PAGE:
This emulsion was prepared similarly to Example 3, except that the precipitation was stopped after 50 mL of the AgNO3 solution was added.

The tabular grain population of the resulting emulsion was comprised of tabular grains with an average equivalent circular diameter of 1.0 μm, an average thickness of 0.045 μm, and an average aspect ratio of 25. The tabular grain population made up 95% of the total projected area of the emulsion grains.

Example 5 AgIBr (3 mole % I) Ultrathin Tabular Grain Emulsion Made Using a Cationic Potato Starch and at pH 2.0.

This emulsion was prepared similarly to Example 2, except that the emulsion was precipitated at pH 2.0 and the starch used was cationic potato starch (STA-LOK 400).

The tabular grain population of the resulting emulsion was comprised of tabular grains with an average equivalent circular diameter of 1.5 μm, an average thickness of 0.06 μm, and an average aspect ratio of 22. The tabular grain population made up 80% of the total projected area of the emulsion grains.

Example 6 AgIBr (3 mole % I) Ultrathin Tabular Grain Emulsion Made Using a Cationic Corn Starch

This emulsion was prepared similarly to Example 2, except that the emulsion was precipitated at pH 6.0, and the starch used was a cationic waxy corn starch (STA-LOK 180, obtained from A. E. Staley Manufacturing Co.) made up of 100% amylopectin derivatized to contain 0.36 wt % nitrogen in the form of a quaternary trimethyl ammonium alkyl starch ether and 0.06 wt % phosphorous, average molecular weight 324,000.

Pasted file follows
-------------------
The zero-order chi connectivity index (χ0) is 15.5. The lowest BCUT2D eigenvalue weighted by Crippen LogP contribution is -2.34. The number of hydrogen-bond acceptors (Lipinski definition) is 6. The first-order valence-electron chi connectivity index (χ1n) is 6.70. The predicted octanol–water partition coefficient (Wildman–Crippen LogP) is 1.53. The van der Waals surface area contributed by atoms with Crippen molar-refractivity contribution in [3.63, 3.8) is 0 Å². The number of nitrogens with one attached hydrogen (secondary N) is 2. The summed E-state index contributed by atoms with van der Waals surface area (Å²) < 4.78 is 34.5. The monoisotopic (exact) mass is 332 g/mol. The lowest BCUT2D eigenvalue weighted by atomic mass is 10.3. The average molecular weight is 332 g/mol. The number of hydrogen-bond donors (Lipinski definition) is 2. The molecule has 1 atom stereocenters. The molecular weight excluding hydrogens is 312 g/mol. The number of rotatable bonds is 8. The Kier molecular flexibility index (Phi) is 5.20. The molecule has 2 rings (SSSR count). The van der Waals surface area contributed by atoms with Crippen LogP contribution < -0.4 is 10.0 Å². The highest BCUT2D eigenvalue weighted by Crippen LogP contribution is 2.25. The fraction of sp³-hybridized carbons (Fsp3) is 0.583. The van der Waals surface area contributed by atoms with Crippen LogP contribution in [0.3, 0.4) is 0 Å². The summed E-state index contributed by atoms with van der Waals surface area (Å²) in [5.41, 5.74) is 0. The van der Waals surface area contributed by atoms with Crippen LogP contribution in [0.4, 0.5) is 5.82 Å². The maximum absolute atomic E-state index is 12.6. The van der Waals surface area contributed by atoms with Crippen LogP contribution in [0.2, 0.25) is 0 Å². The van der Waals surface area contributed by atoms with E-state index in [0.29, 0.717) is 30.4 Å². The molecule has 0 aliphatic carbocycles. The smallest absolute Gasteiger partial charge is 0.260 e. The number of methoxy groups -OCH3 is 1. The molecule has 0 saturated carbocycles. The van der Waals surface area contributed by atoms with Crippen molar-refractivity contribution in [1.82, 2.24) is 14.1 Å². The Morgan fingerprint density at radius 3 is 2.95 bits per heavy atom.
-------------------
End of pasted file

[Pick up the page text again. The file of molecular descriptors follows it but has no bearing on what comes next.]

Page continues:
The tabular grain population of the resulting emulsion was comprised of tabular grains with an average equivalent circular diameter of 1.6 μm, an average thickness of 0.06 μm, and an average aspect ratio of 27. The tabular grain population made up 91% of the total projected area of the emulsion grains.

Example 7 AgBr Ultrathin Tabular Grain Emulsion Made by Adding 94% of a Cationic Potato Starch After Grain Nucleation

A starch solution was prepared by boiling for 30 min a stirred 200 g aqueous mixture containing 3.75 mmoles of NaBr and 8.0 g of the cationic potato starch STA-LOK 400.

To a vigorously stirred reaction vessel of 12.5 g of the starch solution (0.5 g starch), 387.5 g distilled water, and 2.2 mmole of NaBr at pH of 6.0 and 35 C. was added 2M AgNO3 solution at a constant rate of 10 mL per min. Concurrently, a 2.5M NaBr solution was added initially at 10 mL per min and then at a rate needed to maintain a pBr of 2.21. After 0.2 min, the addition of the solutions was stopped, 2.5 mL of 2M NaBr was added rapidly, and the temperature of the contents of the reaction vessel was increased to 60 C. at a rate of 5 C. per 3 min. At 60 C., 187.5 g of the starch solution (7.5 g starch) was added, the pH was adjusted to 6.0 and maintained at this value throughout the remainder of the precipitation, and the AgNO3 solution was added at 1.0 mL per min for 3 min and the NaBr solution was concurrently added at a rate needed to maintain a pBr of 1.76. Then the addition of the NaBr solution was stopped but the addition of the AgNO3 solution was continued at 1.0 mL per min until a pBr of 2.00 was obtained. Then the addition of the AgNO3 was accelerated at 0.05 mL per min squared and the NaBr solution was added as needed to maintain a pBr of 2.00 until a total of 0.20 mole of silver had been added.

The tabular grain population of the resulting emulsion was comprised of tabular grains with an average equivalent circular diameter of 1.0 μm, an average thickness of 0.055 μm, and an average aspect ratio of 18. The tabular grain population made up 90% of the total projected area of the emulsion grains.

Control Examples 8 through 12

These examples demonstrate tabular grain preparation failures resulting from choosing noncationic starches as peptizers.

Control Example 8 AgIBr (3 mole % I) Nontabular Grain Emulsion Made Using a Water-Soluble Carboxylated (Noncationic) Corn Starch

This emulsion was prepared similarly to Example 2, except that the starch used was a corn starch (FILMKOTE 54, obtained from National Starch and Chemical Co.), which, as purchased, was derivatized to contain carboxylate groups. The nitrogen content was natural, 0.06 wt %.

A nontabular grain emulsion resulted.